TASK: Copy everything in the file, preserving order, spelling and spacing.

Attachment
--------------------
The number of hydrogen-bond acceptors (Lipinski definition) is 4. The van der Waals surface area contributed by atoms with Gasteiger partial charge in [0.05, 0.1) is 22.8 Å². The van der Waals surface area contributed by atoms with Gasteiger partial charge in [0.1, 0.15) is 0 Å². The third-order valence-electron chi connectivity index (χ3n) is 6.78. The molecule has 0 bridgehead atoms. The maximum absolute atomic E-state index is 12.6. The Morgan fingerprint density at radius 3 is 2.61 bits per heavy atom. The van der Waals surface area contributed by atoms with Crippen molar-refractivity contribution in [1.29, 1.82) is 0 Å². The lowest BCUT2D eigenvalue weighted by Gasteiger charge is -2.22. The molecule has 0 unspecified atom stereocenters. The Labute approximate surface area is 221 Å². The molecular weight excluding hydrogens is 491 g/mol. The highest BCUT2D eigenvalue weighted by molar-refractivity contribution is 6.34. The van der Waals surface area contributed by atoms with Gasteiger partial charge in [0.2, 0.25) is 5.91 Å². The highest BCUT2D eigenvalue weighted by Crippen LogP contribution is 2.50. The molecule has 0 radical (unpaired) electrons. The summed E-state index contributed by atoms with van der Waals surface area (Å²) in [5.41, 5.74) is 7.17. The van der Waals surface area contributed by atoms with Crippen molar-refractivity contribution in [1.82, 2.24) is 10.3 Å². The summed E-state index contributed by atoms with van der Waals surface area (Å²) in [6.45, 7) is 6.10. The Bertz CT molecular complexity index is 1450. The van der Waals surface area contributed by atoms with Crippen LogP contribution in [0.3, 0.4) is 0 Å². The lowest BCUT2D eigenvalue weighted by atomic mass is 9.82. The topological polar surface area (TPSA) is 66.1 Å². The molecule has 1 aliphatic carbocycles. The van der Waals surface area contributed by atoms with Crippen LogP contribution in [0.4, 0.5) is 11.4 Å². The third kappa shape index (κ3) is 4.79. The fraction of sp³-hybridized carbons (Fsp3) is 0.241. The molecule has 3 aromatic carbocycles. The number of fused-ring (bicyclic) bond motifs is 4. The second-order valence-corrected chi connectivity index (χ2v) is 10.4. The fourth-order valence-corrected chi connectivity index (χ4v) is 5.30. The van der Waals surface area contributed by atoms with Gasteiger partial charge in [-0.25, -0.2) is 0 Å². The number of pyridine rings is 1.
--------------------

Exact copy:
The number of hydrogen-bond acceptors (Lipinski definition) is 4. The van der Waals surface area contributed by atoms with Gasteiger partial charge in [0.05, 0.1) is 22.8 Å². The van der Waals surface area contributed by atoms with Gasteiger partial charge in [0.1, 0.15) is 0 Å². The third-order valence-electron chi connectivity index (χ3n) is 6.78. The molecule has 0 bridgehead atoms. The maximum absolute atomic E-state index is 12.6. The Morgan fingerprint density at radius 3 is 2.61 bits per heavy atom. The van der Waals surface area contributed by atoms with Crippen molar-refractivity contribution in [1.29, 1.82) is 0 Å². The lowest BCUT2D eigenvalue weighted by Gasteiger charge is -2.22. The molecule has 0 unspecified atom stereocenters. The Labute approximate surface area is 221 Å². The molecular weight excluding hydrogens is 491 g/mol. The highest BCUT2D eigenvalue weighted by molar-refractivity contribution is 6.34. The van der Waals surface area contributed by atoms with Gasteiger partial charge in [0.2, 0.25) is 5.91 Å². The highest BCUT2D eigenvalue weighted by Crippen LogP contribution is 2.50. The molecule has 0 radical (unpaired) electrons. The summed E-state index contributed by atoms with van der Waals surface area (Å²) in [5.41, 5.74) is 7.17. The van der Waals surface area contributed by atoms with Crippen molar-refractivity contribution in [1.82, 2.24) is 10.3 Å². The summed E-state index contributed by atoms with van der Waals surface area (Å²) in [6.45, 7) is 6.10. The Bertz CT molecular complexity index is 1450. The van der Waals surface area contributed by atoms with Crippen LogP contribution in [0.3, 0.4) is 0 Å². The lowest BCUT2D eigenvalue weighted by atomic mass is 9.82. The topological polar surface area (TPSA) is 66.1 Å². The molecule has 1 aliphatic carbocycles. The van der Waals surface area contributed by atoms with Crippen LogP contribution in [0.4, 0.5) is 11.4 Å². The third kappa shape index (κ3) is 4.79. The fraction of sp³-hybridized carbons (Fsp3) is 0.241. The molecule has 3 aromatic carbocycles. The number of fused-ring (bicyclic) bond motifs is 4. The second-order valence-corrected chi connectivity index (χ2v) is 10.4. The fourth-order valence-corrected chi connectivity index (χ4v) is 5.30. The van der Waals surface area contributed by atoms with Gasteiger partial charge in [-0.25, -0.2) is 0 Å². The number of pyridine rings is 1.